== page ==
Philips has made an art of sound and vision. The only TV manufacturer to combine Ambilight mood lighting with UHD visuals, its 4K screens occupy a unique position in the TV market. And with the 55OLED803, it’s produced its best UHD display yet.
This new OLED flatscreen takes picture processing to another level. The 55OLED803 is the first TV to feature a second generation P5 image processor, designed to produce the sharpest, most realistic images ever.
It doesn’t just look jaw-dropping with 4K from UHD Blu-ray, UHD streaming services and next gen TV boxes. Advanced image processing makes regular HD sources look better than ever too – great news if you have a prized collection of Blu-ray discs.
Picture processing re-imagined
The 2nd Gen P5 processor is way more powerful than its predecessor, boasting with improvements in colour, contrast, noise reduction and motion handling – and the star of the show is an astonishing new feature called Perfect Natural Reality, which gives regular SDR (Standard Dynamic Range) programmes an authentic HDR (High Dynamic Range) glow.
The Perfect Natural Reality algorithm is intelligent, able to analyse specific areas of a picture on the fly, then contrast enhance them. As a result, highlights have more dazzle, reflections glint brighter, and detail is more obvious. It really makes the most of OLED panel technology.
OLED (organic light-emitting diode), for those playing TV tech catch-up, is a transformative new TV display. Unlike LED-lit LCD TVs, the panel is self emissive. This means it doesn’t require a backlight and is able to present a perfect inky black, with immense contrast. Such black level perfection is the ultimate way to watch a letterbox movie – you literally can’t see the bars – and it really enhances colour vibrancy. Small wonder OLED has become a firm favourite with movie enthusiasts.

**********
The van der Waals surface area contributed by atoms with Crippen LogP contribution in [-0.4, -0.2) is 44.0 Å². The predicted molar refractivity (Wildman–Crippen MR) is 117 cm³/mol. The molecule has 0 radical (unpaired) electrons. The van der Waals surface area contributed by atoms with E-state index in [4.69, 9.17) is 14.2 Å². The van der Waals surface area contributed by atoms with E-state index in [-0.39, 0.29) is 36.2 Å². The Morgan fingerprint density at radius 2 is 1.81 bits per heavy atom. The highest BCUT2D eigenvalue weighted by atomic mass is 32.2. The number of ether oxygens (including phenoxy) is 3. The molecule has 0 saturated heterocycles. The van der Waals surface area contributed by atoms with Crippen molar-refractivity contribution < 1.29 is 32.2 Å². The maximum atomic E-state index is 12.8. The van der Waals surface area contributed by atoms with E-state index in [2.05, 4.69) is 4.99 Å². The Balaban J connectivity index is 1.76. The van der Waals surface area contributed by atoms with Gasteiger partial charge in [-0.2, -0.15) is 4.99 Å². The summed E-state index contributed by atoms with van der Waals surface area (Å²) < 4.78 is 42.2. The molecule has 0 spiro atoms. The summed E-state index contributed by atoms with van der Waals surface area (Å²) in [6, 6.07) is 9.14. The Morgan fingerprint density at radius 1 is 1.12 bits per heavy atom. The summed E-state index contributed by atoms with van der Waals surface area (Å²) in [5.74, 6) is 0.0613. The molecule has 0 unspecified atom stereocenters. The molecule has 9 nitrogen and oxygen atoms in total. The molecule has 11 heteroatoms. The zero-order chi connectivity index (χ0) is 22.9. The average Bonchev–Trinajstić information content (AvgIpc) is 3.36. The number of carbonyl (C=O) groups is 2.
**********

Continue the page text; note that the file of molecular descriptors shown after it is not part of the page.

OLED also provides a great platform for HDR (High Dynamic Range), be it movies on UHD Blu-ray disc, streaming TV from Netflix or Amazon, or next gen games on PS4 and Xbox One. Its lush images are winning over legions of fans.
HDR comes in various flavours. On the 55OLED803, there’s support for the mainstream HDR10 standard (on discs and by streaming services) and HLG (Hybrid Log-Gamma), the broadcast TV standard. The set is also compatible with HDR10+, a more precise version of HDR10 that uses dynamic metadata to implement HDR on a scene-by-scene basis.
The 55OLED803 offers brighter HDR than we’ve seen from previous Philips OLED screens. A change in sub-pixel shape, coupled with a new anti-reflective screen coating, has resulted in a 10 per cent boost to its peak light output, compared to Philips previous 9002 OLED screen. Off axis viewing is also better than LCD TV, so wherever you sit you’ll see a colourful picture.
Of course, not all OLED benefits are picture based. The screen is extremely thin! The set looks absolutely spectacular with its minimalistic design.
Philips has also given the 803 a sound boost, with a significantly improved audio system. Single down firing drivers have evolved into a pair of units, with separate tweeters and midrange drivers. A triple ring woofer on the rear of the set is augmented by two passive radiators, for deeper bass.
Finally, Ambilight makes viewing even more immersive. A Philips speciality, Ambilight uses tiny LED lights on the rear of the set to cast mood lighting across the wall. Ambilight can be enjoyed in a number of ways: it can follow onscreen action, with colours mimicking the hues onscreen, creating a seemingly bigger picture. It can also be set to give a static colour wash. Alternatively you can have Ambilight follow music, creating a real party atmosphere.
Ambilight can even be incorporated into, and controlled, as part of a larger Hue smart lighting system.
The 55OLED803 will also be one of the first TVs to run the new Android Oreo TV OS, with Google Assistant Built-in. And of course, Netflix, Amazon Prime Video, BBC iPlayer and a host of other streaming services are built in, so you’ll never run out of TV to watch, once the set is connected to the Internet (either via wired Ethernet or Wi-Fi).
The future of TV has never looked so bright.
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